Archive for December, 2007


『ファンキーモンキーベイビーズ2』FUNKY MONKEY BABYS

01. MOONINGU SHOTTO (モーニングショット)
02. Lovin’ Life
03. Chippoke na Yuuki (ちっぽけな勇気; Tiny Courage)
04. Daijoubu Da Yo (大丈夫だよ)
05. Mou Kimi ga Inai (もう君がいない; You’re Not Here Anymore)
07. Naitte Waratte Yume wo Miteta (泣いて笑って夢を見てた)
08. My Home
09. Yubikiri Gen Man (指きりげんまん)
10. Tenshi to Akuma (天使と悪魔; Angel And Devil)
11. Chou I Love You (超I Love You)

~Album Review~
“FUNKY MONKEY BABYS 2,” released on December 12, 2007, is FUNKY MONKEY BABYS second studio album and first major album. The album debuted at number five on the Oricon charts, selling 59,429 copies its first week. Without a pre-album digital hit, the album experienced only moderate sales, in contrast to the break-out success of two of their singles.

“MOONINGU SHOTTO” is a poppier take on FUNKY MONKEY BABYS, which is an appropriate way to begin their album. The listen gets to take in their distinctive vocals, beat, and over all sound in a more familiar pop environment. The energy on the track is explosive as usual, and the backing music is great.

“Lovin’ Life” is a softer take on FUNKY MONKEY BABYS; it’s their essence embodies in ballad form. A violin and occasional acoustic guitar do well with powerful layered lead vocals. The song is undeniably catchy, with good hooks throughout. “Lovin’ Life” will stick with the listener mainly because it’s so memorable on so many levels.

“Chippoke na Yuuki” is mid-tempo, and continues with strong choruses carrying the song. The verses are Spartan in comparison to the choruses, which sound much fuller, vocally and instrumentally. The strength of the song lies in the repetition of hooks throughout the song; even though the vocals change, from rap to singing, the song still sounds similar. One of the better tracks on the album.

“Daijoubu Da Yo” feels like a ballad that’s been turned more island sounding. That’s the best way to describe it; the background of the song is soft pop. The crescendo of the song is nothing to write home about – but the ending of the choruses are done well, with a string of “la la”’s backed by what sounds like children.

“Mou Kimi ga Inai” is a very strong ballad for FUNKY MONKEY BABYS. They play to their undeniable strength , their sheer numbers, to harmonize during the choruses. Juxtaposed against solo verses, this does well in the song. Also notable are very strong instrumentals that follow this trend quite well. The song ends well, too, making “Mou Kimi ga Inai” a very pleasant listen.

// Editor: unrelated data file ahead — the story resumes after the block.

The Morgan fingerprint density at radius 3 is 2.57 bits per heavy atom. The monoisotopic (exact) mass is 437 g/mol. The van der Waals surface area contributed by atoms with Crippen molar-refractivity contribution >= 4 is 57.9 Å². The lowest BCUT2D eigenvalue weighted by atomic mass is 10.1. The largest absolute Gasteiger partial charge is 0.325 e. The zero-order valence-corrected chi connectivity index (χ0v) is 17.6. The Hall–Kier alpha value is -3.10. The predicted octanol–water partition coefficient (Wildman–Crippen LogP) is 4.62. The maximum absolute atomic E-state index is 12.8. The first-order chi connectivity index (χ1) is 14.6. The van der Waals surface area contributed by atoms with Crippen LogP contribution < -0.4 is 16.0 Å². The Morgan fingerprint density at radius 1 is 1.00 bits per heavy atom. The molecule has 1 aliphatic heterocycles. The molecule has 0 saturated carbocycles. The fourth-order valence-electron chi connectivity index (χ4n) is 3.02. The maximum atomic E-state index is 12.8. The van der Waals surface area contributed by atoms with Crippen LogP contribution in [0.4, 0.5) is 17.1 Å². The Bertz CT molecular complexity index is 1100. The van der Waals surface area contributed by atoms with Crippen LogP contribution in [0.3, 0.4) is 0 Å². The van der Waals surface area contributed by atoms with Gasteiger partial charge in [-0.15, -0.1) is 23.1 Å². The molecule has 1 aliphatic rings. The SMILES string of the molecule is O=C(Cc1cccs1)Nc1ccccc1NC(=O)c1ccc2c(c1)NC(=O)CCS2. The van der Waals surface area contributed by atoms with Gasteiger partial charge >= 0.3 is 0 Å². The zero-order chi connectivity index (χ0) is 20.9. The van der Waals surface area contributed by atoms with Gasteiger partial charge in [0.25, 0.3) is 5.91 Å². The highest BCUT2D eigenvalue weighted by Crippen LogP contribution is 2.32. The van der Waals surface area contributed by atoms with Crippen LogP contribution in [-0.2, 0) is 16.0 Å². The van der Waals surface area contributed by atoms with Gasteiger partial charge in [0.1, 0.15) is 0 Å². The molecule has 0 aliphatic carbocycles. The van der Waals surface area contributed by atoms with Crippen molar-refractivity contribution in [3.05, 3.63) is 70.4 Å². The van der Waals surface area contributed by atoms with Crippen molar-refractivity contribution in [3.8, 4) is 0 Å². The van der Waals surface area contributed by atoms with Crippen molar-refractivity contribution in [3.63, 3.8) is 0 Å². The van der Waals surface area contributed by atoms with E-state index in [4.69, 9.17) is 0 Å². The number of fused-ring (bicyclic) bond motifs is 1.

The tracks preceeding “LAST HUG” have all had a redeeming quality that made them strong. “LAST HUG” simply doesn’t have that, and fails to impress. The harmonies present in other songs become discordance, and the polished instrumentals turn into a poppy mess. It sounds like mid-tempo pop, but “LAST HUG” fails at sounding right for FUNKY MONKEY BABYS.

“Naitte Waratte Yume wo Miteta” is mid-tempo pop that FUNKY MONKEY BABYS does well. The group harmonizes well on the chorus and creates clear, catchy choruses. Sadly, the climax of the song isn’t very strong.

“My Home” works off of acoutisc guitar, harmonies, and all of that backed by the repetition of “My Home.” There’s not necessarily anything wrong, but the song doesn’t really soung good until the layering of the final chorus. At that pont, the power attained is too little, too late.

“Yubikiri Gen Man” lacks the vocal layering and harmonies of other FUNKY MONKEY BABY tracks. For the most part, it just doesn’t sound like a cohesive song. Over all, that’s the same problem with “Tenshi to Akuma.” Too much rapping and too many gimmicks equate to a really poor album track, that only really turns around late in the song.

“Chou I Love You “ is a great way to end the FUNKY MONKEY BABYS 2 album. The song is one of the most energetic and happiest, which definitely provides a jumping point for the rest of their music in the future. FUNKY MONKEY BABYS end with one of their strengths: an acoustic track tinged with their distinctive sound.

FUNKY MONKEY BABYS gained success because they sounded novel and different. No one in J-pop has that exact same feel as they do, and listeners hadn’t really seen it done before. Without good looks, the band worked solely off of musical quality, finding variety by changing tempos. However, after listening to the album, it becomes evident that this may not be enough to keep listeners coming back. If FUNKY MONKEY BABYS can bring more diverse sounds and more vocal power along with catchy beats, they can create a hit album. Right here they have the makings of one, they just need to polish their game.

89% B+

[Album] Kobukuro – 5296

01. Aoku Yasashiku (蒼く 優しく)
02. Coin (コイン)
03. Tsubomi (蕾)
04. Donna Sora Demo (どんな空でも)
05. Kimi to Iu Na no Tsubasa (君という名の翼)
07. Kimiiro (君色)
08. Suimen no Chou (水面の蝶)
09. Kaze no Naka wo (風の中を)
10. Gekkou (月光)
11. Kazamidori (風見鶏)
12. Diary
13. Fragile mind

~Album Review~
Kobukuro released their sixth major label album, “5296,” on December 19, 2007. The album debuted at number two, selling 100,000 copies in one day. This album’s chart trajectory may be worthy of keeping watch on; it should be interesting to see how this album’s chart life is. Already, first week sales suggest “5296” will be a staple of the top twenty for many weeks to come.